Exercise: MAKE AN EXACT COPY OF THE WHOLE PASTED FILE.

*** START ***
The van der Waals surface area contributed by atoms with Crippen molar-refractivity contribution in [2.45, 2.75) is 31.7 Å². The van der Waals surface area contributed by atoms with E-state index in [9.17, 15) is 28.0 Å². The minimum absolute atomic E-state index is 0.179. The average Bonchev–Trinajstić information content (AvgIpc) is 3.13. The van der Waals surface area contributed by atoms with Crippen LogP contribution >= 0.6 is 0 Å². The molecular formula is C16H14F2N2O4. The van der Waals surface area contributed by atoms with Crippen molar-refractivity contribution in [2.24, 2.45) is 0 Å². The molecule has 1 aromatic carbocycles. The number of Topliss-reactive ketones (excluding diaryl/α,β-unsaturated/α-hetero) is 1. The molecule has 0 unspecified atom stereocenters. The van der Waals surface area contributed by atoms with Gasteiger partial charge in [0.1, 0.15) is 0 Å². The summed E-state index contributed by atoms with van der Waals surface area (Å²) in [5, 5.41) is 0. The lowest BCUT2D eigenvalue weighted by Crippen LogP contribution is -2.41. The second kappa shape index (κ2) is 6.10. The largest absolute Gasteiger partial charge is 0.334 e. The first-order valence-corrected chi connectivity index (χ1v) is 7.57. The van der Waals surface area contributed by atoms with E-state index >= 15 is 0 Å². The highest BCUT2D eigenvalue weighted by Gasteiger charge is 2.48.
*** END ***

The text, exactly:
The van der Waals surface area contributed by atoms with Crippen molar-refractivity contribution in [2.45, 2.75) is 31.7 Å². The van der Waals surface area contributed by atoms with E-state index in [9.17, 15) is 28.0 Å². The minimum absolute atomic E-state index is 0.179. The average Bonchev–Trinajstić information content (AvgIpc) is 3.13. The van der Waals surface area contributed by atoms with Crippen LogP contribution >= 0.6 is 0 Å². The molecular formula is C16H14F2N2O4. The van der Waals surface area contributed by atoms with Crippen molar-refractivity contribution in [2.24, 2.45) is 0 Å². The molecule has 1 aromatic carbocycles. The number of Topliss-reactive ketones (excluding diaryl/α,β-unsaturated/α-hetero) is 1. The molecule has 0 unspecified atom stereocenters. The van der Waals surface area contributed by atoms with Gasteiger partial charge in [0.1, 0.15) is 0 Å². The summed E-state index contributed by atoms with van der Waals surface area (Å²) in [5, 5.41) is 0. The lowest BCUT2D eigenvalue weighted by Crippen LogP contribution is -2.41. The second kappa shape index (κ2) is 6.10. The largest absolute Gasteiger partial charge is 0.334 e. The first-order valence-corrected chi connectivity index (χ1v) is 7.57. The van der Waals surface area contributed by atoms with E-state index >= 15 is 0 Å². The highest BCUT2D eigenvalue weighted by Gasteiger charge is 2.48.